Friday, 9 October 2009

Project 3090 & The Uniform Project

I have been researching sustainability projects recently for an assignment at university and came across two gems that I'd like to share:

Project 3090
An environmentally consious music festival held in New Orleans took place on 5th September 2009. The website states that the festival is 'the intersection of sound and sustainability'. Acts included (only US bands, I think) Ghostland Observatory and Grace Potter and The Necturnals.

Huge steps were made to ensure the festival maintained its environmentally friendly initatives, here are some of them:
  • The power for the two stages and lighting came from solar powered and wind turbine powered batteries.
  • Clearly labelled recycling, composting and landfill receptracles.
  • Paperless tickets.
  • Soy based printing for organic cotton t-shirt merchandise.
  • Biodegradable cups, plates and utensils.
  • Organic/biodegradable cleaning products used.
  • Pre-owned furniture on festival grounds.
  • Partnership with local recycling firm.
  • Green ambassadors to answer questions.
  • Education; kids village to reach children, labelling of green efforts for customer awareness, sponsers to explain to customers of green efforts.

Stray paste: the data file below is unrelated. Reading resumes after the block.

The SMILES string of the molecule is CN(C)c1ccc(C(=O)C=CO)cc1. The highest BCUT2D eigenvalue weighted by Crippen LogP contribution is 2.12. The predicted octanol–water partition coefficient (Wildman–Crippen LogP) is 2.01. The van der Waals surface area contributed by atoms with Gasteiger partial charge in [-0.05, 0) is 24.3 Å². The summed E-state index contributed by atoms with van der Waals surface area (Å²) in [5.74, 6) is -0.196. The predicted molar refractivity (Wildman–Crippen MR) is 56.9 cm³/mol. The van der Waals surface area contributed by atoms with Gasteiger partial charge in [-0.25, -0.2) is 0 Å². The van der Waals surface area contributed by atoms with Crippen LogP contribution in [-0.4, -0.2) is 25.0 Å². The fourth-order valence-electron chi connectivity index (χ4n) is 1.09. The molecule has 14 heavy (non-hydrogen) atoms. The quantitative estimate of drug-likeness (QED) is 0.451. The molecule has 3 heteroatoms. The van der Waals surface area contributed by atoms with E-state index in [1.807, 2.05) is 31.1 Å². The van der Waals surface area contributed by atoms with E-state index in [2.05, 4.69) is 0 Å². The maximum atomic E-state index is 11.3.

I thought this sounded fantastic! I also read on the website that the organisers were influenced by Cradle to Cradle (from my previous post). After attending a handful of festivals in the UK, and reserching them on the internet, I have never came across such a transparent set of green incentives. I would have loved to have seen how the festival worked, however I don't think that i could justify travelling such a distance (airmiles++++), plus I don't know any US music!

The Uniform Project
A fundraiser were one woman (Sheena Matheiken) has pledged to wear the same dress everyday for a year, each day styling it differently to create completely unique outfits. There are actually seven dresses, each one identical for every day of the week.

I think this is a great way of encouraging people to make the most out of what they already have in their wardrobe, and attempt to put a stop to over consumption. Also, perhaps its an opportunity for designers to create more functional garments rather than the seasonal, throw away fashion people have become accustomed to.

All proceeds of the fundraiser go to the Akanksha Foundation.

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